The association alleged that, on March 24, this year, the MP for the area, Hon. Albert Obbin, told a forum at Prestea that he had discussed the electricity issue with the President and had directed that Prestea people should not pay for any power they consumed.

Blay Koffie continued that, prior to this announcement, the NPP constituency chairman had collected ¢2,000 each from the residents as registration fee for the supply of meters to residents to enable the ECG monitor their power consumption.

He said up to date, the meters have not been supplied. The money too has not been refunded.

Illuminating on more, he said as they were waiting for what the VRA, who supplied the power to them would say, the NPP chairman and the Urban Council arrogated to themselves the power of collecting the bills from the residents and have, for the past six months, been moving from one house to the other at the end of each month, for the money.

He said the people of Prestea were not against the payment of bills. Their concern was whether the party chairman had the right to collect the bills at the time he had not produced the power he was billing them for. To the association, the collection of the bills should have been the sole responsibility of either the VRA or the ECG.

All attempts to contact the VRA to explain why they had been producing power but allowed individuals to collect the bills and whether the bills reflected in their accounts or not, proved futile.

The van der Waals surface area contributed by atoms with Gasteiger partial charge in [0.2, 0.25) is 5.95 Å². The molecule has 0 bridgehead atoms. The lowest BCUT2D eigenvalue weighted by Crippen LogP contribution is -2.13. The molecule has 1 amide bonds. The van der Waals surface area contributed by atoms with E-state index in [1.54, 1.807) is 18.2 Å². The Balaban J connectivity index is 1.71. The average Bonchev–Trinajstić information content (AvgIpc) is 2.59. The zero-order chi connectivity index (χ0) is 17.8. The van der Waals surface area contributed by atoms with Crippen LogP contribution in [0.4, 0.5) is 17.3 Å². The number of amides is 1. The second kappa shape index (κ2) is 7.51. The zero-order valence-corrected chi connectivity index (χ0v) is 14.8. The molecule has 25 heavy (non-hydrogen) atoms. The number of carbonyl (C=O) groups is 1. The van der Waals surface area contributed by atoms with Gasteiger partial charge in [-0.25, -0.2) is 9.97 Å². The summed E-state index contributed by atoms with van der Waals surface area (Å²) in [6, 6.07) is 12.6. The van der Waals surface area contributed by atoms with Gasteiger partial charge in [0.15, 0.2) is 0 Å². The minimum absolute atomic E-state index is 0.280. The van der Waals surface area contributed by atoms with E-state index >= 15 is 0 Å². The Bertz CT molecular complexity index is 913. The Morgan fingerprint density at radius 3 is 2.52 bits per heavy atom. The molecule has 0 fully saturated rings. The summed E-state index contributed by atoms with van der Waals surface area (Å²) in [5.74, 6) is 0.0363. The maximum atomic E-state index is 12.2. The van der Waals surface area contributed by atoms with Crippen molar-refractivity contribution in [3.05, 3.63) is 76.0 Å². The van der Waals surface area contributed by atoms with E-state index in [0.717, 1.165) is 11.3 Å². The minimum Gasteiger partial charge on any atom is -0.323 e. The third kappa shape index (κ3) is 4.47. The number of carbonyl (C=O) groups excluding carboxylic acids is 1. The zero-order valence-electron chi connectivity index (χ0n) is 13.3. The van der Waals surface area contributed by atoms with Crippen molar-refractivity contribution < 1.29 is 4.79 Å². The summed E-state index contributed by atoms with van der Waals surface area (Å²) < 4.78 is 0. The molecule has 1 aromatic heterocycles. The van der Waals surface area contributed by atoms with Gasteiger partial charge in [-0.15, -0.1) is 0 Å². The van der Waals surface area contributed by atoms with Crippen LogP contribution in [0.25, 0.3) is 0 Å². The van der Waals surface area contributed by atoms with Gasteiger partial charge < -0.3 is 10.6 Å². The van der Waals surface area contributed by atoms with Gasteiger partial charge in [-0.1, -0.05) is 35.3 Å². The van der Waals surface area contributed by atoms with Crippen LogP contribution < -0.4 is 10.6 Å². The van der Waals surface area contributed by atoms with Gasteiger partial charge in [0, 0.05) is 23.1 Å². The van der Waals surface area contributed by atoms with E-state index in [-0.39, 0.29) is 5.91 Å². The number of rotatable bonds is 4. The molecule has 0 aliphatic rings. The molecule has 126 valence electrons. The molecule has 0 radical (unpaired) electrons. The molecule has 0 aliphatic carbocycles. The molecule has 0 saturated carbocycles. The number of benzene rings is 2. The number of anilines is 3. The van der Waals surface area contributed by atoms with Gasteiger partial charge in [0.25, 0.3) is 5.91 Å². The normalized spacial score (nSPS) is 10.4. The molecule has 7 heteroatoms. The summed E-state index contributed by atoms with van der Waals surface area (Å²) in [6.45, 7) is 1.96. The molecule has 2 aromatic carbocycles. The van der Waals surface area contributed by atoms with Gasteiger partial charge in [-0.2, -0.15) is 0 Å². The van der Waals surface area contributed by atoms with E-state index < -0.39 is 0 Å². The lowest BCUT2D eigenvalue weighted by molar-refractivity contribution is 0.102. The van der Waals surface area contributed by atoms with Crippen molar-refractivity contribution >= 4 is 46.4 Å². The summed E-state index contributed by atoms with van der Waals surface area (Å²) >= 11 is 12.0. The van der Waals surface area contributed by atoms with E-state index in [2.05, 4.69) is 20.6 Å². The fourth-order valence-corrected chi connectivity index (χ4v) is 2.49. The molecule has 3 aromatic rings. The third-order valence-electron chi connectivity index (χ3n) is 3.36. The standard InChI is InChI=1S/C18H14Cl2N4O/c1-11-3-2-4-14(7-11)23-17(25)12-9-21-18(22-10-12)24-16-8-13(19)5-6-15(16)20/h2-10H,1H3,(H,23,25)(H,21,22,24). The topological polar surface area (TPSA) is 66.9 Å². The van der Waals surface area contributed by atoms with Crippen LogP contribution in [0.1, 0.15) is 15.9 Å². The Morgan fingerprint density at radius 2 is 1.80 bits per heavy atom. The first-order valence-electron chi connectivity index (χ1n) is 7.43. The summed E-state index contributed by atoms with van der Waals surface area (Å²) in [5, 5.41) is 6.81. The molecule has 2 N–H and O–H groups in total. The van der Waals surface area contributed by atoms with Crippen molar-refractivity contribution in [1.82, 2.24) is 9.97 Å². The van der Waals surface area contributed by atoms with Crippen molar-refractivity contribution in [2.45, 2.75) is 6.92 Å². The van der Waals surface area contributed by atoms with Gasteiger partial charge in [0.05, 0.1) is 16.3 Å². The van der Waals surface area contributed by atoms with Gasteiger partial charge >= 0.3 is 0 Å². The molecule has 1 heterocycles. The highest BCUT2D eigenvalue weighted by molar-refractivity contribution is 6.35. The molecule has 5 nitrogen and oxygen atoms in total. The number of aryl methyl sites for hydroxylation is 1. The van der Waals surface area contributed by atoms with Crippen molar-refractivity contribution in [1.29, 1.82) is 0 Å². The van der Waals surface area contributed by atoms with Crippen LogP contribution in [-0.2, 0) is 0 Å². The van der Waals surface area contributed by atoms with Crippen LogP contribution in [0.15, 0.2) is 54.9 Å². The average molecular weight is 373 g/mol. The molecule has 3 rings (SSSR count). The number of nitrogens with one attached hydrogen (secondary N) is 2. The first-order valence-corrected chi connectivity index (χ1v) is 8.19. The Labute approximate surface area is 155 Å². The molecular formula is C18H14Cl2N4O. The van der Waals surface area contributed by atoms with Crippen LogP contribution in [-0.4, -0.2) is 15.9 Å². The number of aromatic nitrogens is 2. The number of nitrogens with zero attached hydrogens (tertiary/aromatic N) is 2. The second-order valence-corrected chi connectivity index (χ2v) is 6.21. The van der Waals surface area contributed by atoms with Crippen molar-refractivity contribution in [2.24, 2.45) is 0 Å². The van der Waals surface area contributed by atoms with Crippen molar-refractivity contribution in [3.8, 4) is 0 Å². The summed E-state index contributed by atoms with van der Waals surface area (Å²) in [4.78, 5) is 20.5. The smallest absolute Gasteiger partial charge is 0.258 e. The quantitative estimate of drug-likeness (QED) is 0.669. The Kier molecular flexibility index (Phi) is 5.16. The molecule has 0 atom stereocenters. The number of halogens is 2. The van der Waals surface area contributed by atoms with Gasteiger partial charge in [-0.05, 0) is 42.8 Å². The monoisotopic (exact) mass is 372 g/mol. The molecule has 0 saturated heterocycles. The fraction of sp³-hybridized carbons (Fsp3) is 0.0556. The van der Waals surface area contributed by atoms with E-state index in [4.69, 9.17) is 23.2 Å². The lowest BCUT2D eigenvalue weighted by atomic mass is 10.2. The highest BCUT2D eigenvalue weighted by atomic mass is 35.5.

Mr. Kojo Ibrahim, the NPP chairman, confirmed to The Chronicle when he was contacted on phone from Prestea that, he, with the Urban Council, had been collecting the bills and paying them into a special accounts they had opened at the Ghana Commercial Bank, Prestea.

He narrated further that, the association also sent a copy of their petition to the Ministry of Energy in Accra, who summoned them to explain things to them, which they did.

Adding, he related that they met the director of power and some VRA officials in Accra and after they had explained the circumstances that led to their collection of the bills, their decision was accepted and they were even congratulated on that.

Kojo Ibrahim further told The Chronicle that they had submitted the account of all monies they had collected, to the ministry in Accra and therefore directed this reporter to contact Accra for information on the bills they had collected so far.

According to the party chairman, they took the decision to save money for the government because “the Prestea people were consuming the power without paying for it.”

He said last month alone, they were able to collect about ¢102 million for the government.

When The Chronicle contacted the ECG office in Takoradi, the Public Relations Officer, Mr. Adjei Larbi, told this reporter that they were not involved in the collection of the bills at Prestea.

He however said a proposal to that effect had been made to them but they were still studying it before making any public statement.